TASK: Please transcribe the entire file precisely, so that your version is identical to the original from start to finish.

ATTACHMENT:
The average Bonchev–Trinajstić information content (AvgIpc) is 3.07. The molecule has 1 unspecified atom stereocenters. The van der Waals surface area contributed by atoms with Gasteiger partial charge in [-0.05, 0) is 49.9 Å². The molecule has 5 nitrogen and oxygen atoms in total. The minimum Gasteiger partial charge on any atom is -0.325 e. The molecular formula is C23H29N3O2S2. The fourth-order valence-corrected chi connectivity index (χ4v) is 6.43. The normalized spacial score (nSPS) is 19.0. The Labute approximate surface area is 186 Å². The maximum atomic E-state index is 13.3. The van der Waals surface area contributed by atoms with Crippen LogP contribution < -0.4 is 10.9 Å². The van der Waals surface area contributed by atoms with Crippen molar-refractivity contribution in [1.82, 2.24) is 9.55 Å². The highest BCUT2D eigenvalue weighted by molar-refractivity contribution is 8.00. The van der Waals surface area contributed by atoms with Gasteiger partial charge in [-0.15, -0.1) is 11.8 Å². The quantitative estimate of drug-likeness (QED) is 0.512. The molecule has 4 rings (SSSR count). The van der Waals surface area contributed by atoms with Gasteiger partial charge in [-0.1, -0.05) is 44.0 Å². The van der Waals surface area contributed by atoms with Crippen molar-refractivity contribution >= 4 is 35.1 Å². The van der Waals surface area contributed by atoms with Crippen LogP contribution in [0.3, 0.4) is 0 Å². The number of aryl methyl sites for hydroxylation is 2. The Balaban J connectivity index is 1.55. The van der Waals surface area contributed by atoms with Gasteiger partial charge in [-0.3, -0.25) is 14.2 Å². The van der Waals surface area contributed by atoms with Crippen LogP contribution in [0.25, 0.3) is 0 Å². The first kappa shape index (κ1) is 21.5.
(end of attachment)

The average Bonchev–Trinajstić information content (AvgIpc) is 3.07. The molecule has 1 unspecified atom stereocenters. The van der Waals surface area contributed by atoms with Gasteiger partial charge in [-0.05, 0) is 49.9 Å². The molecule has 5 nitrogen and oxygen atoms in total. The minimum Gasteiger partial charge on any atom is -0.325 e. The molecular formula is C23H29N3O2S2. The fourth-order valence-corrected chi connectivity index (χ4v) is 6.43. The normalized spacial score (nSPS) is 19.0. The Labute approximate surface area is 186 Å². The maximum atomic E-state index is 13.3. The van der Waals surface area contributed by atoms with Crippen LogP contribution < -0.4 is 10.9 Å². The van der Waals surface area contributed by atoms with Crippen molar-refractivity contribution in [1.82, 2.24) is 9.55 Å². The highest BCUT2D eigenvalue weighted by molar-refractivity contribution is 8.00. The van der Waals surface area contributed by atoms with Gasteiger partial charge in [-0.15, -0.1) is 11.8 Å². The quantitative estimate of drug-likeness (QED) is 0.512. The molecule has 4 rings (SSSR count). The van der Waals surface area contributed by atoms with Gasteiger partial charge in [-0.1, -0.05) is 44.0 Å². The van der Waals surface area contributed by atoms with Crippen molar-refractivity contribution >= 4 is 35.1 Å². The van der Waals surface area contributed by atoms with Crippen LogP contribution in [0.3, 0.4) is 0 Å². The number of aryl methyl sites for hydroxylation is 2. The Balaban J connectivity index is 1.55. The van der Waals surface area contributed by atoms with Gasteiger partial charge in [-0.3, -0.25) is 14.2 Å². The van der Waals surface area contributed by atoms with Crippen LogP contribution in [0.25, 0.3) is 0 Å². The first kappa shape index (κ1) is 21.5.